Women in Crypto: What Does the Landscape Look Like?

The crypto world has witnessed a surge in technological developments and more efficient algorithms which are increasing their pace over the past few years. A massive amount of altcoins have sprung up and with the digitalization of several financial instruments, the possibilities are endless. However, in order to allow crypto technology to reach its full potential, it is necessary to examine it in terms of gender representation. Till now, ever since the dawn of cryptocurrency, almost a decade ago, this sector has seemed to be highly male-dominated both in terms of investors and the leaders sitting at the top.

Now, getting a birds-eye view of what the scene looks like, let us take a look at some stats.

In general, in the domain of financial services and products, according to a 2019 study, globally, only 23% of members of the board directors in major financial services firms were women. Before that, in a 2018 global survey of firms in alternative investments, only 13% of the CEOs were found to be women.

Further, in 2019, women’s global representation on executive committees in major financial services firms was only 20%, up from just 16% in 2016. The increase was marginal, but still a development.

The rise of technocrats has seen a good amount of impact on the relevance the public places on new innovations. Specifically in the blockchain and crypto virtual ecosystem, women are thought to be less in number and also less inclined to take up positions at firms dealing in such technologies. This is very similar to the way women, in general, are stereotyped as being less inclined towards the technology sector.

Important Women in Crypto

Taking into consideration the women in crypto who have smashed it in terms of breaking the barriers they might normally face for being the ‘only woman in the room’:

Emilie Choi, Coinbase’s president and chief operating officer. Coinbase is, of course, one of the older crypto exchanges enjoying a very high level of popularity in the US. Moreover, one-third of the executive team at Coinbase is female

Kathleen Breitman is the Co-founder of Tezos, the decentralized platform for peer-to-peer transactions on an open blockchain-based system. As of March 2021, its market cap was $2.9 Billion. (source)

Yael Rozencwajg is the founder of the startup Blockchain Israel. It is Israel’s largest Blockchain Technology community, providing common ground for over 200 growing start-ups and 3,000 members. By offering a variety of award-winning products and opening new channels to connect people, even more, the organization hopes to make blockchain solutions fully accessible to businesses and startups.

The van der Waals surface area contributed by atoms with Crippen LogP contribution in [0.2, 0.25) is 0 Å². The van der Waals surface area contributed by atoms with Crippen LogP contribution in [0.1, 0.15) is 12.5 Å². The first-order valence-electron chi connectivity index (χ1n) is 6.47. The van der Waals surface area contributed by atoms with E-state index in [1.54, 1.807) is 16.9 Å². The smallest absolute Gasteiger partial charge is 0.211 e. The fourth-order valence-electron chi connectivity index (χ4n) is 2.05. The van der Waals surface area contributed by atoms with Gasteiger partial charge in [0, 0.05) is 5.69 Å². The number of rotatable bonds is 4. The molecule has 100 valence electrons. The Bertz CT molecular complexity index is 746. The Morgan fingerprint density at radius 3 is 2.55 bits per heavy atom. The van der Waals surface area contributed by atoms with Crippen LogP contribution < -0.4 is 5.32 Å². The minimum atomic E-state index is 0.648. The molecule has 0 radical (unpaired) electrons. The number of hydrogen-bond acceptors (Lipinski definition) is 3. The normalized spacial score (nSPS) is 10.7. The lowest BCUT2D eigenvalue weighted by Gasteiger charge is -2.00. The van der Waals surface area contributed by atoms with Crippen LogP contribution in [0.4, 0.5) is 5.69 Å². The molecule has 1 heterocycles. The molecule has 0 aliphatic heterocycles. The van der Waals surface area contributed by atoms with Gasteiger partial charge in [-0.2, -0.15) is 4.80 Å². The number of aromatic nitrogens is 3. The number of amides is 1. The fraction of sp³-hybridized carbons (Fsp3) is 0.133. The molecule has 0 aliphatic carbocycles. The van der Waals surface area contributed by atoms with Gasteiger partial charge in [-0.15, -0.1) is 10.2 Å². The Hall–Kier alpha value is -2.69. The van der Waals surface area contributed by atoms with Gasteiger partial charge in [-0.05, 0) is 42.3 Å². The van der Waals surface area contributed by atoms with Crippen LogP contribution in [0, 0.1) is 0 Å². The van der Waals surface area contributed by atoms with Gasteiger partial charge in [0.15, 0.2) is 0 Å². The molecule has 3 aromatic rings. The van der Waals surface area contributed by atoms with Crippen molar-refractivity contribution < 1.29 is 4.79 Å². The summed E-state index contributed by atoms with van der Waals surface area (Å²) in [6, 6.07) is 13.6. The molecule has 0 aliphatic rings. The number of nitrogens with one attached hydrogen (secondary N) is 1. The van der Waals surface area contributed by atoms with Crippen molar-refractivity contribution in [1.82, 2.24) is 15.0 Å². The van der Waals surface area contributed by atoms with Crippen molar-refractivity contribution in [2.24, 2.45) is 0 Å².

Susan Joseph, Executive Director of Diversity in Blockchain, a charity dedicated to creating fair, accessible, and inclusive opportunities in the blockchain industry. Their goal is to allow people from all walks of life to engage with blockchain technology in order to ensure that everyone benefits equally. Via innovation and education, they aim to build a support network as revolutionary as the blockchain itself.

Market participation for traders/investors

According to a 2020 report by Grayscale, the percentage of women who are Bitcoin investors is around 15%. At an approximated value by expert analysts, the number of women in the cryptocurrency industry as a whole increased by 43.24% in the first quarter of 2020.

As per an article by LiveMint, in India, the top crypto exchanges have an overall percentage of women investors in the range of 15–20%. Looking at the newer investors though, we see the women have been coming forward more and more. Over the past year, the count of new women investors on Indian crypto platforms has surged by up to 1,400%, which is almost on par with the increased percentage of male investors (1,064.5% for males during the same period).

Maximizing Opportunities

Not only is there a need to even the playground by seeing off the male hegemony that has settled in the minds of several people but also to find out more solutions to do so. Firstly, even though there has been a large increase in women’s representation, there is still a long way to go. Around 70% of the interested individuals are still men. Whilst that shouldn’t be a threatening fact as far as figures go, it could derail underrepresented minority groups from pushing forward in this sector. This does not only stand true for genders but also racially excluded groups and various ethnicities.

Secondly, there is simply a requirement to boost education in this domain. All females must have knowledge about it at least so that in the future they can both as a career prospect and as an investor take advantage of good opportunities. According to an article, on asking some recently graduated females whether they would be interested in the IT sector, they asserted that only 22% of them knew at least one female leader in that sector. Another astonishing finding was that females didn’t really think of going for that sector because they didn’t have enough knowledge about it.

Thirdly, is inclusion itself on the behalf of men. It is considered that whilst women aren’t intentionally excluded from hardcore crypto and blockchain domains, they aren’t intentionally included either. All of which calls for change.

At Giottus, women already represent a higher-than-industry average 33% of our workforce, and we’re working hard to bring this number to levels that indicate true parity — 50%, within the next year. If you’re a woman reading this and are interested in working on tech/marketing/other roles at Giottus, we’d love to hear from you. Reach out to us at info@giottus.com, let’s talk!

Finally, this is more a call for equality rather than an attempt at feminism. Break the status quo. The tech-finance world needs more than one gender to run it.

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